Set in the west of Ireland, The Playboy of the Western World opens at night in Flaherty’s Pub, when Christy Mahon (Todd Gillespie) wanders in claiming to be on the run after murdering his father with a loy. His shocking tale thrills those around him, and the landlord (Adam Ó Chongaile) is so delighted by it that he offers him a place to stay. With his new-found celebrity status, Christy soon begins to attract the attentions of the local women, including the landlord’s sharp-tongued daughter Pegeen (Niamh Curran) and Widow Quin (Eleanor Booton). When things appear to be getting more serious between Pegeen and Christy, Shawnie (Nathaniel Hess), Pegeen’s admirer, hatches a plot with Widow Quin to marry Christy off to her, leaving Pegeen free for himself.
Director Eimear Ryan-Charleston’s use of the space is very well-pitched: Pembroke New Cellars is a tricky space to work in, with attempts to set the room up with a traditional stage and audience area not always successful. Here, those often blurred boundaries between actors and audience were completely torn down – the orientation of the theatre switched so that you reached the seats on arrival, which were set up in groups around tables, as though in a pub (with the detail of free cider to partake of as well). The actors were already present at the bar chatting and bursting into renditions of folk songs, making the atmosphere on arrival instantly one of raucous fun.
The decision to cast the play as a straight-out comedy is one which deserves mentioning: the script itself can be taken many ways, the most natural of which is probably something tragi-comic. However, unlike the ADC’s Hamlet earlier in the term, there is nothing in this script which makes a comedic take incongruent. The dialogue is for the most part wickedly funny, from the morbid curiosity about Christy’s murder to the open interest of the women in Christy, which caused scandal and public riots when the play first premiered. Both Niamh Curran and Todd Gillespie handled their characters’ more poetic and serious lines well, getting across some of the tragedy of their characters while the absurd situation goes on around them.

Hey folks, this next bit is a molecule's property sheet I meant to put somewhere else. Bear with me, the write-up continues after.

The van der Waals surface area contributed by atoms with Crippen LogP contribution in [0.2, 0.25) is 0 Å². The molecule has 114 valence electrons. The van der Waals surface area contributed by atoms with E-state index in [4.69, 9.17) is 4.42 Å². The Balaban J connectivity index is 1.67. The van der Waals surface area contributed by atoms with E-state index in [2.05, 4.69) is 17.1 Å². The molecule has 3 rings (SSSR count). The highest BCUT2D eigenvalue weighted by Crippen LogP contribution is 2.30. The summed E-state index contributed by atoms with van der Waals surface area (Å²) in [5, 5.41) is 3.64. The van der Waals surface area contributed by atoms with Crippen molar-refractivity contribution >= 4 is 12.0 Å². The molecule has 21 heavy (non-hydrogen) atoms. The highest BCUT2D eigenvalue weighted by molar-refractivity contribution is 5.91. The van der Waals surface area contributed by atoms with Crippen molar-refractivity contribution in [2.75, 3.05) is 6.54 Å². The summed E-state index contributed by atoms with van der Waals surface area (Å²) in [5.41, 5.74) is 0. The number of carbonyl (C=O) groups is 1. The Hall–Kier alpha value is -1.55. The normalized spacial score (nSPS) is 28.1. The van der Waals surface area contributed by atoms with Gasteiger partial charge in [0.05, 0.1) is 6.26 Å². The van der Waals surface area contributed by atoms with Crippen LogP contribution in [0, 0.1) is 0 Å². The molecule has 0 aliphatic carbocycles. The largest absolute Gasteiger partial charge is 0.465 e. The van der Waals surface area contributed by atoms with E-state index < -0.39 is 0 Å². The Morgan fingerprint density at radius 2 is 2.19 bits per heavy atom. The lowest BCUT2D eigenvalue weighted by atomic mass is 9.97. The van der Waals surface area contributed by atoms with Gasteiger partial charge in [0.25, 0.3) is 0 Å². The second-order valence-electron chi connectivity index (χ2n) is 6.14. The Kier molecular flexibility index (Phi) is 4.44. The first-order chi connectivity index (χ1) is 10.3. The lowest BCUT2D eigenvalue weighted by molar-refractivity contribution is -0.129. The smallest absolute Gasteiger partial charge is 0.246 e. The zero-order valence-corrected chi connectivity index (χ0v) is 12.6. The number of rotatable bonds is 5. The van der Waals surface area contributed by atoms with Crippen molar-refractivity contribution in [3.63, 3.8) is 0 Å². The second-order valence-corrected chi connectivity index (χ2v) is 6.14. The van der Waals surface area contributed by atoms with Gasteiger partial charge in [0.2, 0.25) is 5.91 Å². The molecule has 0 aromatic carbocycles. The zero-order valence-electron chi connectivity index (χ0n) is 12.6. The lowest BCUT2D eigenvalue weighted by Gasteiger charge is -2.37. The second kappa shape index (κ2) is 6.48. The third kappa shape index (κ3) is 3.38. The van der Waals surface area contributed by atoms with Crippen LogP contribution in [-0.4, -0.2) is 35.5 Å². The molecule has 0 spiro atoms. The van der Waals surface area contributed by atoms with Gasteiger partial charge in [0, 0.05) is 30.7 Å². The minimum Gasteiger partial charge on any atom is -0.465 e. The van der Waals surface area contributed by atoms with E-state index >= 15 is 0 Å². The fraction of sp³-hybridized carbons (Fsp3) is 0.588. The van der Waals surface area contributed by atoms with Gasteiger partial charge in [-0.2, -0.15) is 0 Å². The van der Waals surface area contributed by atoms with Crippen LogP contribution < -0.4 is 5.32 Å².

The acting was variable, with some pitch-perfect and enjoyable performances (Christy, Pegeen, Michael). Todd Gillespie’s Christy was the only non-Irish actor to properly nail the accent, with the others’ either being patchy or Irish themselves. For me, one of the biggest problems in casting was that of Nathaniel Hess as Shawny, the only actor who didn’t go for an Irish accent, and stayed English instead. This in itself wasn’t the problem - there was no reason why the character can’t be English, but the dialogue of the play is written in English which is very influenced by the Irish language and accent, and this made the words spoken in an English accent sound odd and disconcerting. It would have felt more natural to render the same words into an English or Anglo-Irish dialect instead.
The Playboy of the Western World may not be the slickest production you’ll see this week, but you’ll be hard-pressed to find a better-natured one. It’s funny, dark and at times absurd, and it held me completely captivated for the two hours I spent watching it. I’d encourage everyone to make a trip to Pembroke New Cellars to see the play that Arthur Griffith (founder of Sinn Féin) called, ‘a vile and inhuman story told in the foulest language we have ever listened to from a public platform’ – you’ll find out just how wrong he was.
7/10blog comments powered by Disqus
In this section
Across the site
Culture: Review: Spiders
News: Petition initiated to give sexual assault survivors better support in university
Comment: Macron’s extraordinarily politically heteroclite family
Features: The case for 24-hour libraries
Comment: Blairites, Lib Dems, Greens and Corbynistas together: Why a progressive alliance is the only way to stop the Tories
Comment: Mediating terror: Why the coverage of terrorism in the news can be damaging
Theatre: Review: Footlights Lady Smoker